(relisted after the October 5, October 12, October 26, November 2, November 9, November 16 and November 30 conferences; likely relisted after the December 7 conference)

 

Kennedy v. Bremerton School District, 18-12

Disclosure: Vinson & Elkins LLP, whose attorneys contribute to this blog in various capacities, is among the counsel on an amicus brief in support of the petitioner in this case.

Issue: Whether public-school teachers and coaches retain any First Amendment rights when at work and “in the general presence of” students.

(relisted after the October 12, October 26, November 2, November 9, November 16 and November 30 conferences; likely relisted after the December 7 conference)

 

Lance v. Sellers, 17-1382

Issues: (1) Whether it was objectively unreasonable for the Georgia Supreme Court to find that no prejudice resulted from the failure of defense counsel to conduct any investigation and to present any mitigating evidence, including readily available and undisputed expert testimony that the defendant suffered from significantly diminished mental capacity constituting dementia at the time of the crime, when these failures deprived the jury of mitigating evidence that was essential to an individualized determination of the defendant’s culpability; and (2) whether prejudice must be presumed in a death penalty case when defense counsel fails to conduct any investigation of potential mitigating evidence, fails to offer any evidence during the penalty phase, and fails to subject the state’s penalty-phase witnesses to any cross-examination, thereby undermining the adversarial system and depriving the defendant and the fact-finder of any meaningful opportunity to conduct an individualized determination of the defendant’s culpability.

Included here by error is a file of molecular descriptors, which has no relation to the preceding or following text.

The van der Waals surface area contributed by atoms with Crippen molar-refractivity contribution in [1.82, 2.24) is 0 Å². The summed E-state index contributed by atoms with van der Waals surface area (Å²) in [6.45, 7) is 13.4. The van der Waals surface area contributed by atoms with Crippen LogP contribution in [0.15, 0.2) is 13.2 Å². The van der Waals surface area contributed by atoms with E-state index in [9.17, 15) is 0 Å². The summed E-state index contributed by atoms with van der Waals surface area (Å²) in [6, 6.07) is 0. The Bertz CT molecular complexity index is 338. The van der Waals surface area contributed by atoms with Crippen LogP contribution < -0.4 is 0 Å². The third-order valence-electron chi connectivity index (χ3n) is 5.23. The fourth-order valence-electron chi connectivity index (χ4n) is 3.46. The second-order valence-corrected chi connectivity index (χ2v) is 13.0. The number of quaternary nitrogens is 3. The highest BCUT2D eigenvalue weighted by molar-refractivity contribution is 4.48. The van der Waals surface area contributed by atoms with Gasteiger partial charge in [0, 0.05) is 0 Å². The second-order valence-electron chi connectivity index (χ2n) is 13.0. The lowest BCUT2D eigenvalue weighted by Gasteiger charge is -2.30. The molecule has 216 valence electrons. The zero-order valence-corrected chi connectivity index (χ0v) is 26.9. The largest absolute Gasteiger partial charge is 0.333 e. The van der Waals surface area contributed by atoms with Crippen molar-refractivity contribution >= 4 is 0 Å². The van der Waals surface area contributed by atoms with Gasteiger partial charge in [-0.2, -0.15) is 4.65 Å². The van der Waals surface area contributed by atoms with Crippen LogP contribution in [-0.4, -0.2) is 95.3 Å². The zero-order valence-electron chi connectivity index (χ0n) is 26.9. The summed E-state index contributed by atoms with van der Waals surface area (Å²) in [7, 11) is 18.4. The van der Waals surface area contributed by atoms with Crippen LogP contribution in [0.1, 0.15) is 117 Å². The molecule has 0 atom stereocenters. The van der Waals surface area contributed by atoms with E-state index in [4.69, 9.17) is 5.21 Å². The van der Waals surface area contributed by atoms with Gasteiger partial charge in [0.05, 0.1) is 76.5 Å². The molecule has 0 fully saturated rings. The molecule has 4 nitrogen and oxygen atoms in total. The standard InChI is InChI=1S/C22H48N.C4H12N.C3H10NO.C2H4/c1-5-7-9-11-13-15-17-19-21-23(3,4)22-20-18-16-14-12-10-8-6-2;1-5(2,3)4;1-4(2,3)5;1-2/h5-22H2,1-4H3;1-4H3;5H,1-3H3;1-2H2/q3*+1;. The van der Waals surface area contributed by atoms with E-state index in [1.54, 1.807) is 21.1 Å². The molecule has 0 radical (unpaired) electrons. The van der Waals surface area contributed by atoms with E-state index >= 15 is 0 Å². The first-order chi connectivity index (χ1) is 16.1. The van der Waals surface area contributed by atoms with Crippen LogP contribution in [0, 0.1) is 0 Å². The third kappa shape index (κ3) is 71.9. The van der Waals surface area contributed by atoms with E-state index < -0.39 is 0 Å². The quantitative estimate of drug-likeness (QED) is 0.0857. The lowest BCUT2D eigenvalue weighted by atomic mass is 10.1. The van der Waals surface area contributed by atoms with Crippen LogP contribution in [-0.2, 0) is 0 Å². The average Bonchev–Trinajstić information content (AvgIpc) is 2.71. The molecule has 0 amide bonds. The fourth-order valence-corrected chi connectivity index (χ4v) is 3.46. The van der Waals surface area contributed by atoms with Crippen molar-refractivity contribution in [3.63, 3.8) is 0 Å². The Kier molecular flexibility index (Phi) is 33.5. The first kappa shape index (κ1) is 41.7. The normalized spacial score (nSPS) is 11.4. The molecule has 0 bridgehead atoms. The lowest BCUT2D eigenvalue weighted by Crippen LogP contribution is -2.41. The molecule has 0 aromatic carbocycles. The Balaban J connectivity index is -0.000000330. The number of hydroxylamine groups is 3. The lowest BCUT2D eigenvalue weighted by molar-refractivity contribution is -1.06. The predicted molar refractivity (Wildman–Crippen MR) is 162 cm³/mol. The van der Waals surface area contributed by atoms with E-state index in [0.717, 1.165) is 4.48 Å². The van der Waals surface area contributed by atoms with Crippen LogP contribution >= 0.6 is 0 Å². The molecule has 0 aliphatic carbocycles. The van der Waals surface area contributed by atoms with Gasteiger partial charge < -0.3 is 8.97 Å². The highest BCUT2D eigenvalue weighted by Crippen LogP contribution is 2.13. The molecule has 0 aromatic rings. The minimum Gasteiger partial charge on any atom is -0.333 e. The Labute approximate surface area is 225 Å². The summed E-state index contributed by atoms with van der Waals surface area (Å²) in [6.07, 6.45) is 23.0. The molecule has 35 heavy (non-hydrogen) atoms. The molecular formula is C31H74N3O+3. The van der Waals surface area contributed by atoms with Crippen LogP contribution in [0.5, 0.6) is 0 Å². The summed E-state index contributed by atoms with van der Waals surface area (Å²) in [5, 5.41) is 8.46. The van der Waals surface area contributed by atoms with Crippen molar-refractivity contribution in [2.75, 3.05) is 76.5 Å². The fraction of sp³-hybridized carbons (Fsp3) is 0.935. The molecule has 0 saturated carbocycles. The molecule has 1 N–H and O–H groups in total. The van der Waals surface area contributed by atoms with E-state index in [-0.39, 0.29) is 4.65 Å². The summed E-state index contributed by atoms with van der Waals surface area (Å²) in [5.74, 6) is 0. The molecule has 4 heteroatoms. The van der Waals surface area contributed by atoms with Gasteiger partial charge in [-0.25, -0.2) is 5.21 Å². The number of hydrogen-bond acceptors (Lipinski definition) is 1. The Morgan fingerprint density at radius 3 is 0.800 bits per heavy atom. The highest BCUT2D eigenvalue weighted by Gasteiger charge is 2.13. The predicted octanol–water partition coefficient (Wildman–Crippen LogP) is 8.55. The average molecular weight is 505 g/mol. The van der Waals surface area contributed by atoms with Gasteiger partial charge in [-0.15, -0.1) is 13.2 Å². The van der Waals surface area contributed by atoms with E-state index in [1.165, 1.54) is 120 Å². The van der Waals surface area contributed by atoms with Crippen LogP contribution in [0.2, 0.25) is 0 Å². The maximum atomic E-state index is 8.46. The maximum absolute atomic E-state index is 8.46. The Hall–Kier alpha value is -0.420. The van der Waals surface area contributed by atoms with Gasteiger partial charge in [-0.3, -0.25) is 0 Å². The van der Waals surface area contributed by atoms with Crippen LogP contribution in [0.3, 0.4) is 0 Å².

(relisted after the October 26, November 2, November 9, November 16 and November 30 conferences; likely relisted after the December 7 conference)

 

City of Escondido, California, v. Emmons, 17-1660

Issues: (1) Whether the U.S. Court of Appeals for the 9th Circuit erred in denying the officers qualified immunity by considering clearly established law at too high a level of generality rather than giving particularized consideration to the facts and circumstances of this case; (2) whether the lower court erred in denying the officers qualified immunity by relying on a single decision, published after the event in question, to support its conclusion that qualified immunity is not available; and (3) whether the lower court erred in failing or refusing to decide whether the subject arrest was without probable cause or subject to qualified immunity.